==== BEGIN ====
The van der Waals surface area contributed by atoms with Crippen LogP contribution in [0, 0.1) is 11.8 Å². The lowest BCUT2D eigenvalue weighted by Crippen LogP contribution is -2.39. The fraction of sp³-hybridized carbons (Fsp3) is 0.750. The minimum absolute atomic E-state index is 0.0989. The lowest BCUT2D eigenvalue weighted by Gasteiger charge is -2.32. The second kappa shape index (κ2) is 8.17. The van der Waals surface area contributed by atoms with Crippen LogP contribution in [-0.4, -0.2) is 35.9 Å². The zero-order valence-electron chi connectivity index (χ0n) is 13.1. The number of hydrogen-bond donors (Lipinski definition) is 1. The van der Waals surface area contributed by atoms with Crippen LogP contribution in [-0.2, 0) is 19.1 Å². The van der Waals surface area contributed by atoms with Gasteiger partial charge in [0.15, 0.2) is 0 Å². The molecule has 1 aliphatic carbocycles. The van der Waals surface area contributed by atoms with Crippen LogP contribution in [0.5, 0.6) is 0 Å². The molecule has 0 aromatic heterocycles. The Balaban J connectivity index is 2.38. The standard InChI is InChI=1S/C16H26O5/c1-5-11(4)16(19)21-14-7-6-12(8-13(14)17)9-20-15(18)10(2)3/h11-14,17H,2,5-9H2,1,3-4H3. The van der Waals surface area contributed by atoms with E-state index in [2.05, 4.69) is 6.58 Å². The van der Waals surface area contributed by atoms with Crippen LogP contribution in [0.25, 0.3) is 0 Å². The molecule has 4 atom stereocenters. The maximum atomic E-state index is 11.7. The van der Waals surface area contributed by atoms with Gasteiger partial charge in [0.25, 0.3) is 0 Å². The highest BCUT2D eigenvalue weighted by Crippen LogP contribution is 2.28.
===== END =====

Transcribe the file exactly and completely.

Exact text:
The van der Waals surface area contributed by atoms with Crippen LogP contribution in [0, 0.1) is 11.8 Å². The lowest BCUT2D eigenvalue weighted by Crippen LogP contribution is -2.39. The fraction of sp³-hybridized carbons (Fsp3) is 0.750. The minimum absolute atomic E-state index is 0.0989. The lowest BCUT2D eigenvalue weighted by Gasteiger charge is -2.32. The second kappa shape index (κ2) is 8.17. The van der Waals surface area contributed by atoms with Crippen LogP contribution in [-0.4, -0.2) is 35.9 Å². The zero-order valence-electron chi connectivity index (χ0n) is 13.1. The number of hydrogen-bond donors (Lipinski definition) is 1. The van der Waals surface area contributed by atoms with Crippen LogP contribution in [-0.2, 0) is 19.1 Å². The van der Waals surface area contributed by atoms with Gasteiger partial charge in [0.15, 0.2) is 0 Å². The molecule has 1 aliphatic carbocycles. The van der Waals surface area contributed by atoms with Crippen LogP contribution in [0.5, 0.6) is 0 Å². The molecule has 0 aromatic heterocycles. The Balaban J connectivity index is 2.38. The standard InChI is InChI=1S/C16H26O5/c1-5-11(4)16(19)21-14-7-6-12(8-13(14)17)9-20-15(18)10(2)3/h11-14,17H,2,5-9H2,1,3-4H3. The van der Waals surface area contributed by atoms with E-state index in [2.05, 4.69) is 6.58 Å². The van der Waals surface area contributed by atoms with Crippen LogP contribution in [0.25, 0.3) is 0 Å². The molecule has 4 atom stereocenters. The maximum atomic E-state index is 11.7. The van der Waals surface area contributed by atoms with Gasteiger partial charge in [0.25, 0.3) is 0 Å². The highest BCUT2D eigenvalue weighted by Crippen LogP contribution is 2.28.